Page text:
Why Is Red Lobster So Cheap?

When it comes to buying food, and especially when it comes to eating out, it's always a toss-up between cheap but risky, or the safe but expensive. This isn't to say that you can't enjoy a good seafood meal without breaking the bank or visiting urgent care. Red Lobster is well-known for being a seafood restaurant that's both filling but not too terribly expensive, and served in a comfortable, clean atmosphere that creates an ambiance of enjoying a good meal.

There are plenty of choices on the menu at Red Lobster. The dining establishments are justifiably famous for their savory biscuits, and many people attribute their quick growth to one popular dish they're said to have invented: popcorn shrimp. The company has shown heart as well, perhaps most recently by sparing the life of a rare calico lobster and sending the lucky creature to finish its days at a living museum. But about the food: Just how does this lobster house serve its seafood so cheaply compared to the other seafood restaurants out there?

Shell Game: the truth About Red Lobster's seafood

As with most chain restaurants, the products that are served up in Red Lobster usually are shipped in frozen (via Delish). There's nothing wrong with that, unless you consider yourself a seafood purist and want a sea-to-table sort of experience. You'll pay more for fresh fish, but you'll pay less for fish that's been on ice for a while. 

According to Reddit user u/Mremerkin, Red Lobster can sell their lobster so cheaply because of two other factors: The seafood is purchased in bulk and shipped out to various franchises, and it's purchased out of the country. Now, obviously, you're not getting Maine lobster from the Gulf of Mexico, but what you can get from those beautiful waters is the beloved rock lobster, and from the cooler waters of the Pacific by Costa Rica one can find langostino lobster. Simply ordering these all in bulk, shipping them on ice, and holding them all in a big freezer helps to keep the cost of seafood down enough to be affordable, without being in danger of mass spoiling or causing concern among customers.

However, those Cheddar Biscuits they serve with that garlic butter — worth their weight in gold, they are.

Red Lobster's sourcing secrets

While Red Lobster's seafood is shipped in on ice from "outside the country," like from the Gulf of Mexico, it's still a wonder just where exactly Red Lobster gets all this crab and lobster. After all, it wouldn't be profitable in the long run to have a constant supply of Ultimate Feasts and Endless Shrimp Mondays if you're serving your seafood so inexpensively — unless you're willing to maybe bend the rules a bit. To add to this mystery, Red Lobster managers are tight-lipped about their sourcing, cryptically mentioning that it's "kind of confidential" and that it "comes from all over the world" (via MIC). What exactly is so secret about seafood?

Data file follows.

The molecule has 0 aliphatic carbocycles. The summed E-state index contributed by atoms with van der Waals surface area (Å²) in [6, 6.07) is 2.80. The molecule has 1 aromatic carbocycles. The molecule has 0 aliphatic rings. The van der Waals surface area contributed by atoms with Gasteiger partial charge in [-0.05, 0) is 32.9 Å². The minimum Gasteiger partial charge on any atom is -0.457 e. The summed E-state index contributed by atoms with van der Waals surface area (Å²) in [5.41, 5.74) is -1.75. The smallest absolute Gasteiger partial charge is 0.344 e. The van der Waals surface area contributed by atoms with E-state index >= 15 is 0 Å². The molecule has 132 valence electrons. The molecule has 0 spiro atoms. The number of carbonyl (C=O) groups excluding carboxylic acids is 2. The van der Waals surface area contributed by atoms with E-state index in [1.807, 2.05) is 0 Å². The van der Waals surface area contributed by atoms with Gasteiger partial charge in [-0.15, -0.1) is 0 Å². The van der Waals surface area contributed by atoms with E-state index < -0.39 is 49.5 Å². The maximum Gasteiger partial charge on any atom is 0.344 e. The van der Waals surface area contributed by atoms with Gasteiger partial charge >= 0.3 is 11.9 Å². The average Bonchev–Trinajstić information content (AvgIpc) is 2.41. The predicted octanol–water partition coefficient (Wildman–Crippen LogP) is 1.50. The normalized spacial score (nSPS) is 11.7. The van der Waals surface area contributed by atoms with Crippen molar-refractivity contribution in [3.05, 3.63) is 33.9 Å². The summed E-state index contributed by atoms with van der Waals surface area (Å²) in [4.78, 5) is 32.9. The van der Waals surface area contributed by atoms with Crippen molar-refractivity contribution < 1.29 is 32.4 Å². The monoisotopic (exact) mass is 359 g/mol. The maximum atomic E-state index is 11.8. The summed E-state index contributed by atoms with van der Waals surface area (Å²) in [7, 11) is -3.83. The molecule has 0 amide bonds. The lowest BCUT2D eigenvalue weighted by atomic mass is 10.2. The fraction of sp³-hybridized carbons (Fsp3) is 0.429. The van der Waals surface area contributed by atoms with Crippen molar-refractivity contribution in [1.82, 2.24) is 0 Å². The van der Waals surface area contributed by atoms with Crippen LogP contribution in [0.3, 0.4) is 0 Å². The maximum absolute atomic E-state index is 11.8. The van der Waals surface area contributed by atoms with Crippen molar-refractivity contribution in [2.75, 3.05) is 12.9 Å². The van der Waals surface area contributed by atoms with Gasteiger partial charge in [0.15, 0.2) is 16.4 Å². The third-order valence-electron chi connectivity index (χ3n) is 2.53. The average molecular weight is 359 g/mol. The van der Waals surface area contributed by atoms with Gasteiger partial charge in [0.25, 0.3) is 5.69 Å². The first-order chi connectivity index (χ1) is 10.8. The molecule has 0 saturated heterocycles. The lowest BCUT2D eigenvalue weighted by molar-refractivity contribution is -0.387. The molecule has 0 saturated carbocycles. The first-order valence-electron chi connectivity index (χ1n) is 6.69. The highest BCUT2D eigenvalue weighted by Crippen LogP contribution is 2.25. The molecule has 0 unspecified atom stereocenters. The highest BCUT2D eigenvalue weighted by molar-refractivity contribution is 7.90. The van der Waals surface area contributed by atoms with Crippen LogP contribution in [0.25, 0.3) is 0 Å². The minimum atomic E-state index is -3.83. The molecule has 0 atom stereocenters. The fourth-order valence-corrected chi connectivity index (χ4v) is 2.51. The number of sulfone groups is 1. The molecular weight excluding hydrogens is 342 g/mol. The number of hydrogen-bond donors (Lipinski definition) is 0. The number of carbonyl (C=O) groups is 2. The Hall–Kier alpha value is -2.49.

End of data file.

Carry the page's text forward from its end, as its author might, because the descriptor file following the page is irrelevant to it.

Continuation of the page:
Of course, Red Lobster has their own claims to what exactly their sources are. Via their website, the company claims that their sources for their lobster include New England, Canada, Brazil, the Caribbean, the coasts of Scotland and Chile — and that's just for their lobster alone. Alongside an exhaustive list of where they catch everything, from their cod to their shrimp, Red Lobster also promotes Seafood with Standards, promising that their catches can be traced back to "long-term suppliers" and to a "known and trusted source." They also claim that they work with suppliers who promote responsible, mindful farming — a claim that may not hold as much water as they say, given a 2021 lawsuit regarding inhumane and unsustainable practices at Red Lobster's shrimp farms in Southeastern Asia (via Seafood Source).

Red Lobster's 'lobster' might not be lobster at all

In 2016, Inside Edition ran an investigative report on over 28 seafood restaurants, including Red Lobster, to determine if the lobster meat used in their dishes was actually lobster at all. In 35% percent of the chosen dishes, a cheap seafood-alternative to lobster was found in lieu of the sweet and tender delicacy you would be expecting. Before you think that the lobster in your lobster bisque is actually some sort of synthesized slurry made in a factory and molded to look like lobster meat, you would fortunately be incorrect. Red Lobster's bisque was discovered to have langostino lobster meat, a species which is more closely related to a hermit crab than a lobster (via Seafood Source).

But why use langostino meat in the first place? According to a statement from a Red Lobster spokesperson, the use of langostino meat is the answer to the problem of not being able to eat lobster out of season, and that sometimes a combination of both lobster and langostino meat is used. The spokesperson continued that both types of lobster provide "a rich, sweet taste that our guests love." Langostino is also much cheaper than its more sought-after relative, and since it tastes nearly the same (unless one has a particularly refined palette), it would help to keep the price for a lobster bisque and some cheddar rolls down. It may be a fishy situation, but it keeps both customer and company happy.